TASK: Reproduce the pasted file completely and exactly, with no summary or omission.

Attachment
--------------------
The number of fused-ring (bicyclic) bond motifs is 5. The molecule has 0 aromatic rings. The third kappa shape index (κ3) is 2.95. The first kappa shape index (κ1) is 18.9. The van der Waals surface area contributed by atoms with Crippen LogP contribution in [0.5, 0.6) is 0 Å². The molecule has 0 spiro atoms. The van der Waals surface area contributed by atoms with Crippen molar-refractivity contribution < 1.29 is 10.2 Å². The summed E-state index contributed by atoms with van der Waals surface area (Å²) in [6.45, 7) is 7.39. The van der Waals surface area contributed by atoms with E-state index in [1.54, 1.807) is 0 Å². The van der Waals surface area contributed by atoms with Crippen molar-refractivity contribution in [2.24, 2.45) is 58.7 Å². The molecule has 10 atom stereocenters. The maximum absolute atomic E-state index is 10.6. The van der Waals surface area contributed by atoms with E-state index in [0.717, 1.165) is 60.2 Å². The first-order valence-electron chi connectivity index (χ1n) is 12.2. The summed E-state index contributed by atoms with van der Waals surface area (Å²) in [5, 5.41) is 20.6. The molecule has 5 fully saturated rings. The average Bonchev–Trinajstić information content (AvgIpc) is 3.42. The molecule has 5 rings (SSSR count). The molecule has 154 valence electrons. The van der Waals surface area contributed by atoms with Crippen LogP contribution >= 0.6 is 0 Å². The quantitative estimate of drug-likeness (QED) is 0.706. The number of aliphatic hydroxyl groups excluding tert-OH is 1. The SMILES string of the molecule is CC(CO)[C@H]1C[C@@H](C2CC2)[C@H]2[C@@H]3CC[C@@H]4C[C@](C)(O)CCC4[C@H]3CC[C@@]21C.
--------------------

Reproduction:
The number of fused-ring (bicyclic) bond motifs is 5. The molecule has 0 aromatic rings. The third kappa shape index (κ3) is 2.95. The first kappa shape index (κ1) is 18.9. The van der Waals surface area contributed by atoms with Crippen LogP contribution in [0.5, 0.6) is 0 Å². The molecule has 0 spiro atoms. The van der Waals surface area contributed by atoms with Crippen molar-refractivity contribution < 1.29 is 10.2 Å². The summed E-state index contributed by atoms with van der Waals surface area (Å²) in [6.45, 7) is 7.39. The van der Waals surface area contributed by atoms with E-state index in [1.54, 1.807) is 0 Å². The van der Waals surface area contributed by atoms with Crippen molar-refractivity contribution in [2.24, 2.45) is 58.7 Å². The molecule has 10 atom stereocenters. The maximum absolute atomic E-state index is 10.6. The van der Waals surface area contributed by atoms with E-state index in [0.717, 1.165) is 60.2 Å². The first-order valence-electron chi connectivity index (χ1n) is 12.2. The summed E-state index contributed by atoms with van der Waals surface area (Å²) in [5, 5.41) is 20.6. The molecule has 5 fully saturated rings. The average Bonchev–Trinajstić information content (AvgIpc) is 3.42. The molecule has 5 rings (SSSR count). The molecule has 154 valence electrons. The van der Waals surface area contributed by atoms with Crippen LogP contribution >= 0.6 is 0 Å². The quantitative estimate of drug-likeness (QED) is 0.706. The number of aliphatic hydroxyl groups excluding tert-OH is 1. The SMILES string of the molecule is CC(CO)[C@H]1C[C@@H](C2CC2)[C@H]2[C@@H]3CC[C@@H]4C[C@](C)(O)CCC4[C@H]3CC[C@@]21C.